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Nikolai Sokoloff and the Cleveland Orchestra - Complete Recordings
rec. studio, Cleveland and New York City, 1924-28
PRISTINE AUDIO PASC524 [3 CDs: 183:20]

Nikolai Sokoloff (1885-1965) was born in Kiev and studied music at Yale. He is hardly a familiar name and tends to rank, in terms of catalogue coverage, below the likes of Cantelli, Schmidt-Isserstedt and Dorati. Nevertheless, he occupied a special place in the USA's musical history. There are so many examples of works he never commercially recorded, but he commissioned Ned Rorem's Second Symphony (1956) and conducted its premiere in La Jolla - the very place for which Martinů wrote his Sinfonietta of the same name. He died in La Jolla in 1965 having conducted Hovhaness's Symphony No 5 with the Seattle Youth orchestra in 1963. Active among West Coast orchestras, he had recorded works by Rózsa, Lopatnikoff, Dello Joio, Martinů and Britten. He was the uncle of the pianist Vladimir Sokoloff who was much in demand as accompanist to the Hollywood-ranked violist William Primrose. Vladimir premiered George Rochberg's Viola Sonata with Joseph De Pasquale.

The first two discs are, with the ironic exception of Schubert's Unfinished, an assemblage of pops, lollipops and extracts. That's inevitable given the 78 medium and the need to sell in quantity. There are two Tchaikovsky 1812s (1924 and 1926), a gaudy yet enduringly popular piece and one that illustrates how technology repeatedly re-set the public's idea of what was spectacular or even acceptable sound. The 1924 rendition emerges, in all its whipped aggression, through a busy and bristly surface burble. Sokoloff does not hang about in the two Strauss waltzes and a sense of rigid tempo enchains these pieces and prevents them singing freely. Much the same applies to Valse Triste, although it ends in gentle affection and without affectation. After a so-so Finlandia comes a tenderly done Traumerei, a soothing lollipop in the Beecham tradition.

Next come two dances: Slavonic fantasy follows and contrasts agreeably with a scimitar-fast Hungarian example. The Brahms connection continues with a movement plucked (who would do that now?) from the Second Symphony. The extreme speed of the second section is weirdly dizzy. Such a pity that Sokoloff did not record Brahms' Third and Fourth symphonies. CD 1 plays out with Wagner pops from Lohengrin. Tracks 12-14 repeat the acoustic chunks now heard in Light Ray Electric sound from just two years after the acoustic tracks. The impression of a large orchestra is rendered with more fidelity and hall-live acoustic. On the downside the sound feels overwrought in the Act III Prelude. Things take on a gracious bloom in the Bridal March. Disc 1 ends as it began: with Tchaikovsky's 1812; just as incisively done as it was in 1924. The cannons boom and the bells clang in the last pages; no cannons in 1924 or at least I couldn't make them out. Those massed strings in whirlwind form in 1926 suggest Sokoloff would have given us a Francesca da Rimini to be reckoned with and to vie with Stokowski.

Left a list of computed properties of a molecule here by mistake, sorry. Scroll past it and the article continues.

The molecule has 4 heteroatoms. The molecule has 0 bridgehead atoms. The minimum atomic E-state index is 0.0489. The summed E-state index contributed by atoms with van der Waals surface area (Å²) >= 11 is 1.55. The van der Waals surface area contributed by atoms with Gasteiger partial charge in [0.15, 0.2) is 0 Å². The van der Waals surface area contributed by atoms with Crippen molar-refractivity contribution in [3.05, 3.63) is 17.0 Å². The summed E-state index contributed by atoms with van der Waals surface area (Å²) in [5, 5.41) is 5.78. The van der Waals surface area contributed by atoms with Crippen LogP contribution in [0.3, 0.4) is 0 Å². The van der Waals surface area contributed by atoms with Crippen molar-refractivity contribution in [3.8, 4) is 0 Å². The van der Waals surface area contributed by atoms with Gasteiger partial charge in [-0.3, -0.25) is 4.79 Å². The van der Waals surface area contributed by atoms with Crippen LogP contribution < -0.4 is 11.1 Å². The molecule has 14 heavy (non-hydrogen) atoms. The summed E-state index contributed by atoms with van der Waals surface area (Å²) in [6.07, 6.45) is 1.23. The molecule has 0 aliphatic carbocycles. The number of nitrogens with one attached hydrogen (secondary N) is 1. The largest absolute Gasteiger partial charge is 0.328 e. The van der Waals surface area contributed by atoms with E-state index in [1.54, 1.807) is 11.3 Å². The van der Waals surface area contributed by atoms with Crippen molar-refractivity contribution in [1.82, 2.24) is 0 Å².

CD 2 continues with those electric process sides. The Sleeping Beauty waltz is plush and headily fast - Sokoloff's accelerator could have benefited from some restraint. Its quicksilver transitions mix plush with flickering rapidity. Next, Sokoloff turns to sultry climes in Rimsky-Korsakov as arranged by none other than Victor Herbert. Their work has been lavished on what turns out to be a leisurely yet uncloying Song of India from Sadko. There's more than a touch of Hollywood in Sokoloff's way with this music. The Rachmaninov Prelude wells up from brooding depths. Nicolai's The Merry Wives of Windsor Overture is, like many of the tracks in Pristine's recent Dan Godfrey disc, a gleaming example of what became almost a 78 cliché before the 1960s and the LP: the overture-showcase, all over and done with, usually after some 'work', in between four and eight minutes. Neeme Järvi gave the genre new wings over the last decade with various Chandos collections. A ruminative Danse Macabre with a deliciously skeletal and febrile violin solo precedes Halvorsen's bubbling march with its gawky stride which has latterly drawn back conductors like Berglund and Järvi. Sokoloff's Schubert Unfinished was taken down in May 1928 in New York City. I find Sokoloff's speed and gritted teeth off-putting. It's all a shade too quick and breathless although amends are made in the pleasingly measured plod of the Andante. The Delibes Coppélia extracts go swimmingly, while Sokoloff, a pupil of Loeffler and D'Indy, seems, despite a scratchily strutting trumpet, to relish the Entrance of The Little Fauns from Pierné's Cydalise et le Chèvre-Pied. The disc is rounded out with Grainger's irredeemably jolly and eccentric Shepherd’s Hey.